Often times we have different “flavours” of the same entity. For example, we might have cases related to customer service enquiries and other type of cases related to product failures. So the question often arises: How to best model in CRM these different types of entities, should we use the same entity? the same form? This posts aim to provide some guidance for that scenario.
In the example above, you might be hesitating whether or not these 2 different type of cases should use the same entity and have a simple “qualifying” attribute (dropdown) to identify the case type or whether it makes more sense to have a different custom entity for each case type. If you select the same entity, you might also wonder whether the same form should be used for all case types or(maybe with some dynamic show/hide sections) or whether different forms should be used and route to the correct form depending on the value of the “case type” field.
For the sake of this example, I will stick to the “case type” example, although I have seen the same scenario come up with other entities such as contacts and opportunities. When you find yourself in the situation in which you are not sure whether or not to re-use the same entity or even whether or not to reuse the same forms, here are few questions that can help you get started with your assessment:
1. Do you have different security requirements for each case type? If you have a requirement such that a given role/team can only have access to a specific case type then you' should consider using different entities since it will be much easier to manage the security granularity for each of the case types without having to write and maintain tons of code for it.
2. Do you execute reports and BI on all cases aggregated? In this case if you split your case into multiple entities then your reporting can be more challenging and simple charts such as “case per type” would become a pain to do.
3. How much of the business logic is shared? If most of the business logic applies across the board (e.g. same escalation rules, same custom ribbon commands, etc) then it would be easier to re-use the same entity than having to duplicate all that business logic you implemented using JS or plugins on your entity. Also consider whether you will need some of the out-of-the-box business logic (e.g. escalations or allotments for cases) that you don’t want to re-invent if you use a new entity.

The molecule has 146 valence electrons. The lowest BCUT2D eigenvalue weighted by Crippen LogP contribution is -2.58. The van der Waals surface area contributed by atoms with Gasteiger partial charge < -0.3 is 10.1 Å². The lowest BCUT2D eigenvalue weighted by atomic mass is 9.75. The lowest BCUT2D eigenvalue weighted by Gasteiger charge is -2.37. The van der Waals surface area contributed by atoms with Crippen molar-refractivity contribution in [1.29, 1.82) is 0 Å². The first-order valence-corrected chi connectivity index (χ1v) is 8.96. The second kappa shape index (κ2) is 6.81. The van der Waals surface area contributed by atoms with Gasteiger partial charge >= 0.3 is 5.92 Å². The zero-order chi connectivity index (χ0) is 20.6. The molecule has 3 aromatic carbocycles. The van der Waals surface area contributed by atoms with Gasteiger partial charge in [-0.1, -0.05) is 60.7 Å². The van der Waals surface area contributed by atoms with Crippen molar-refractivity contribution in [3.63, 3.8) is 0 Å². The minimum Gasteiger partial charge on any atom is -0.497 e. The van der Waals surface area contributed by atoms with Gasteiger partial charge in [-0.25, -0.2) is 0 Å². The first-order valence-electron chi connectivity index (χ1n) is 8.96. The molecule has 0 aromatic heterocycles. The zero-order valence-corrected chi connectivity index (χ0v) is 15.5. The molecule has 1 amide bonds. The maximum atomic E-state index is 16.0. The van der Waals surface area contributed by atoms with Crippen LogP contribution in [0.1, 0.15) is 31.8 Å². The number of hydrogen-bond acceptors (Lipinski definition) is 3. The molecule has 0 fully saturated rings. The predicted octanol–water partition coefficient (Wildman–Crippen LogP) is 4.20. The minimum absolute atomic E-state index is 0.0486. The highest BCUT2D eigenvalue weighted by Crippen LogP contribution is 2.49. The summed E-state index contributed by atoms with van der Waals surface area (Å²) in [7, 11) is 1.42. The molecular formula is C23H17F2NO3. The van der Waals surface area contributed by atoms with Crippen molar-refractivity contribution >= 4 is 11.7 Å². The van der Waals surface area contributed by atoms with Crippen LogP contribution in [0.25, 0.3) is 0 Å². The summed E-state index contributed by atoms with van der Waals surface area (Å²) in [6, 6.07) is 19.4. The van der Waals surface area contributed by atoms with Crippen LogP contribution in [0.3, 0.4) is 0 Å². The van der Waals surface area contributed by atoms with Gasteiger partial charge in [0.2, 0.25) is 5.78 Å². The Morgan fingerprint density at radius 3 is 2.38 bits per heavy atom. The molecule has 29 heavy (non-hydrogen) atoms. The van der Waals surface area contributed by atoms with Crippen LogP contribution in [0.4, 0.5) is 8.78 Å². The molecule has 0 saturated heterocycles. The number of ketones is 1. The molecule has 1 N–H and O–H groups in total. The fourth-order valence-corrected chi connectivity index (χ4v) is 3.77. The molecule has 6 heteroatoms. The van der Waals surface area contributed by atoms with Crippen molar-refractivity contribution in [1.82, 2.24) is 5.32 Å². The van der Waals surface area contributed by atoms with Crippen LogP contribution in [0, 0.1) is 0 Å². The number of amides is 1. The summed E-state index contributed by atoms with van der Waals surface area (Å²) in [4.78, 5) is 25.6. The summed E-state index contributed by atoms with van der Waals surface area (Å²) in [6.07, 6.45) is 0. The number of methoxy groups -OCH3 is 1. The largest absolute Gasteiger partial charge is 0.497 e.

4. How much overlap do you have in the fields of each case type? If the only field that the different case types have in common is the “title” then this is a clear indication that your case types are in essence different entities. It would be annoying for end users when they use advanced find or they are creating views/dashboards that they see a long list of fields but they don’t know which field applies to what case type. If most of your fields are applicable across all case types then it would make more sense to share the same entity.
5. Are the optionset values the same for all your case types? Consider for example the “Source” field. Depending on your case types the applicable values might be different, for example “Twitter” might be a valid source for a customer service case but does not apply to an operational case of equipment failure. Think about the effort required to filter or validate option sets if they are too different for each of your case flavours.
By now you might have a better idea of whether or not to re-use the same entity or define a new one; there is no one-size-fits-all or blank/white answer, sometimes you need to consider multiple factors and make a difficult decision based on the information you know (e.g. the questions above). Now, if you decide to re-use the same entity you are left with the question: Should I use the same form or define a new form for each case type? Again, there are pros and cons of each approach and I’ll just attempt to provide you food for thought so you can make a better decision to the question above.
2. Using additional forms allows you to configure role-base security. However, you should probably not leverage this because if you restrict who can see which forms then users might open a case record in the wrong form and the system is unable to navigate to the appropriate form if the user does not have the required role. If you leverage multiple forms per entity depending on case type then it is recommended you allow all users who have access to case to see all forms for case. You can leverage FLS if you want to hide specific fields.
3. Consider creating a common section/tab on the form which contains all the fields that apply to all cases. Then you can add one tab per each case type and then hide the tab dynamically on-load depending on the value of the case type. This works great from user experience because they don’t see the form “redirecting” and it is much faster than having multiple forms. The down-side is that it could get complex if you have many fields and subsections that overlap with some case types but not others. I usually prefer this approach when things are simple (only a few fields are different).
4. Remember that restricting access on a given form to given role does not restrict the access on the record itself. If you don’t want your customer service team to see system failure case types then restricting the form will not be enough, they would still be able to open system failure cases but see them from the customer service form (which is odd and can cause confusion). If you really have strong security restrictions consider using separate entities or field level security (FLS).